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Who is Gary Vaynerchuk?

A first impression, and a proper introduction from old school "Vayniaks" Gary Mele and "Sugar" Ray

I went to the NJ Tech Meetup in July 2015 looking for an interesting member to profile for the blog.

Gary Vaynerchuk was speaking. I had barely heard of him prior to this, but there was a packed house to see him, so I took that as a decent sign. As he felt out the crowd, his chat built up. It became apparent that while Gary has the energy of a 6 year old hopped up on sugar at a birthday party, he also the chops of a seasoned businessman.  He also cursed like a sailor, and essentially scolded the audience for about half the talk. As a first impression, it was a bit confusing.

He walked the crowd through his track-record and some of his current thinking on the current business ecosystem. He showed some vulnerability. He showed some humor. He showed some honesty. Everyone was there to see Gary, and they ate it up.  I was looking for a different story.

At one point, he called out two two of his longtime fans in the audience, Gary Mele and “Sugar Ray”.  Ray got up and  adamantly told the audience (it almost felt like a warning) that “he WILL own the New York Jets!”  

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“Well listen… You better fuckin’ take care of your health, cause I need some more time, and you’re old, so get your shit together Sugar Ray.” 

Ray responded, “And I want to publicly thank you for taking the time to calling me up with my wife and wishing us well on our 50th anniversary.”

Here’s a room full of people interested enough to pay money to listen to Gary, but Gary is interested in these two guys.  I was curious about the backstory, but that wasn’t in the cards that evening… this exchange was the inflection point for a 15 minute rant.  Gary turned up the heat.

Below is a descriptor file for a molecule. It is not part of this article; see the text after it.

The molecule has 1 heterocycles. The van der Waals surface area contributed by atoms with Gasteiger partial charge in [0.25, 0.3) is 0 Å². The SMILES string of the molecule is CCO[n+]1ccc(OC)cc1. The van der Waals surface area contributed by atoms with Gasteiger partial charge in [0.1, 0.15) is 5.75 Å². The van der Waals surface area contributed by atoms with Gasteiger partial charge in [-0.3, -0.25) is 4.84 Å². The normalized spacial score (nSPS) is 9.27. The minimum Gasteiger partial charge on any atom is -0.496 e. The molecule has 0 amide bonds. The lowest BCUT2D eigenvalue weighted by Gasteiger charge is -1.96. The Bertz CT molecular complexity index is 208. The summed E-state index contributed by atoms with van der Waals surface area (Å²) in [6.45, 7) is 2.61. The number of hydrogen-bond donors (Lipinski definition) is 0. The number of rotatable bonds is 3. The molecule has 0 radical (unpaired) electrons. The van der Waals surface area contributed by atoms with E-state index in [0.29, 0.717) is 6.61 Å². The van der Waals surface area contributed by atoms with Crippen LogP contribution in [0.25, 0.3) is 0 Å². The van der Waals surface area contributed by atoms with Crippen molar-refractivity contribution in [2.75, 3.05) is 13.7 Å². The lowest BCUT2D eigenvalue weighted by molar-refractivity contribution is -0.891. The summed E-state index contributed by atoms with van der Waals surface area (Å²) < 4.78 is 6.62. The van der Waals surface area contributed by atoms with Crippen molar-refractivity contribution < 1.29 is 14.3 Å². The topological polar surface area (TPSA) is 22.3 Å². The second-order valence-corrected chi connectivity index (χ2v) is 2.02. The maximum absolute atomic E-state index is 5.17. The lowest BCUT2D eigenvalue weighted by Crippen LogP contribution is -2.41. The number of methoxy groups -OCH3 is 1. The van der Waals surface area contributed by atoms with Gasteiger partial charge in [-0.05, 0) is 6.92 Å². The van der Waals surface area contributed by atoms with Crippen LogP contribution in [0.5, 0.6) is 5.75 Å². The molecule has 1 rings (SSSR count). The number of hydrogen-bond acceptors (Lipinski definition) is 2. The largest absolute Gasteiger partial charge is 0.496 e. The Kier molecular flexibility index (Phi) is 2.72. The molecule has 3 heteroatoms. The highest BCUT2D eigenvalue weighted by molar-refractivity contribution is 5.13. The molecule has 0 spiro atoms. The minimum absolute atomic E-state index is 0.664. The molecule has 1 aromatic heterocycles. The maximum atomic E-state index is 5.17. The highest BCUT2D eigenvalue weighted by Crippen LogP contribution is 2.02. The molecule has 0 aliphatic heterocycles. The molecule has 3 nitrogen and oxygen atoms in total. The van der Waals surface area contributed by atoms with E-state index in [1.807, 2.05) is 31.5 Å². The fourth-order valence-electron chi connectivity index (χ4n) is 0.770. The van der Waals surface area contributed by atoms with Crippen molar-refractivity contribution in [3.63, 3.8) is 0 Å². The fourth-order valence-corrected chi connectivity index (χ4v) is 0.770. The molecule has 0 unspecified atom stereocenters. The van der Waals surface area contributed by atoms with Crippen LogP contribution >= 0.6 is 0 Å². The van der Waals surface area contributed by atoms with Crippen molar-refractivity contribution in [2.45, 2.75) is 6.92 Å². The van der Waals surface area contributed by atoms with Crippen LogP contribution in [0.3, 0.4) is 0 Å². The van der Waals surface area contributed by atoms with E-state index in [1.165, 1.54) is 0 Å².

“If you think those guys, from that generation, want to hear your bullshit whining that you ‘don’t have time’, GO FUCK YOURSELF.”

I knew right then that Gary and I had a lot in common, and he kept going.

“But honestly, I’m real serious about this…please.  Please go talk to your grandparents.  And go ask them to introduce you to 4 or 5 of their friends. And go ask them how they rolled in life.  Like, what was tough when there was war, and depressions, and real shit.  And you’re crying that you don’t have a thousand fucking… Periscope followersGET THE FUCK OUT OF HERE.

I had a feeling no one in the audience would actually follow this advice. So I did.

I walked up and introduced myself to Gary and Ray after the event. They gave me their emails, and proudly referred me to Episode 88 of the Daily Grape, the viewer appreciation episode that they instigated and were featured in. When I got home, I watched it. 

Mele brought on a bottle of wine he had made as a kid with his family. It had been aging for 50 years (!), and it was the last bottle he had. (!!) 

 I thought, “damn, this show must really mean a lot to this guy.”

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Mele thanked Vaynerchuk for all he’d done for the audience, and talked about watching how he’s done business, mixing the old school with new school.  I emailed Mele and a couple weeks later, I found myself sitting down with them for a chat in his shop, Fashion Carpets  in Clifton, NJ.

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My goal was to chat with these two guys to get some stories or advice to share with the NJ Tech Meetup blog about their perspective on blending the “old school and the new school” ways of business. We chatted for about an hour.